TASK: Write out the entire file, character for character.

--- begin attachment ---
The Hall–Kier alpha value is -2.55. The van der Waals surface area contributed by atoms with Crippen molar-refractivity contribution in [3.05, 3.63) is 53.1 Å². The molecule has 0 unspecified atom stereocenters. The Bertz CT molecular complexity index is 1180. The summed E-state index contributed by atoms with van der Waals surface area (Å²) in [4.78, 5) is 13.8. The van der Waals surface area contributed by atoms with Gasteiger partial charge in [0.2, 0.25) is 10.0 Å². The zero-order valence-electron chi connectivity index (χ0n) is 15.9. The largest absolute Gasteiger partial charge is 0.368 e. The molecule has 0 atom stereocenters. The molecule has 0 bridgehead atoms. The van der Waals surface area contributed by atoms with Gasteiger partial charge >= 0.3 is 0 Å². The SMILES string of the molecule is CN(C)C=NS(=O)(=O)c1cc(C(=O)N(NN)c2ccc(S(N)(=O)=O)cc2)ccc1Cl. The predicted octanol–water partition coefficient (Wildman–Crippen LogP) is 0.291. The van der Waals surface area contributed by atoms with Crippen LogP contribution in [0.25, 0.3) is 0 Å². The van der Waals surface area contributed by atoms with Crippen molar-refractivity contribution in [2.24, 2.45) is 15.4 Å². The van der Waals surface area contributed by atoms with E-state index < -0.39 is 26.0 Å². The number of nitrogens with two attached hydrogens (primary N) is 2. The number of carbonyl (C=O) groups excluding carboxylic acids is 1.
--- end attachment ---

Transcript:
The Hall–Kier alpha value is -2.55. The van der Waals surface area contributed by atoms with Crippen molar-refractivity contribution in [3.05, 3.63) is 53.1 Å². The molecule has 0 unspecified atom stereocenters. The Bertz CT molecular complexity index is 1180. The summed E-state index contributed by atoms with van der Waals surface area (Å²) in [4.78, 5) is 13.8. The van der Waals surface area contributed by atoms with Gasteiger partial charge in [0.2, 0.25) is 10.0 Å². The zero-order valence-electron chi connectivity index (χ0n) is 15.9. The largest absolute Gasteiger partial charge is 0.368 e. The molecule has 0 atom stereocenters. The molecule has 0 bridgehead atoms. The van der Waals surface area contributed by atoms with Gasteiger partial charge >= 0.3 is 0 Å². The SMILES string of the molecule is CN(C)C=NS(=O)(=O)c1cc(C(=O)N(NN)c2ccc(S(N)(=O)=O)cc2)ccc1Cl. The predicted octanol–water partition coefficient (Wildman–Crippen LogP) is 0.291. The van der Waals surface area contributed by atoms with Crippen LogP contribution in [0.25, 0.3) is 0 Å². The van der Waals surface area contributed by atoms with Crippen molar-refractivity contribution in [2.24, 2.45) is 15.4 Å². The van der Waals surface area contributed by atoms with E-state index < -0.39 is 26.0 Å². The number of nitrogens with two attached hydrogens (primary N) is 2. The number of carbonyl (C=O) groups excluding carboxylic acids is 1.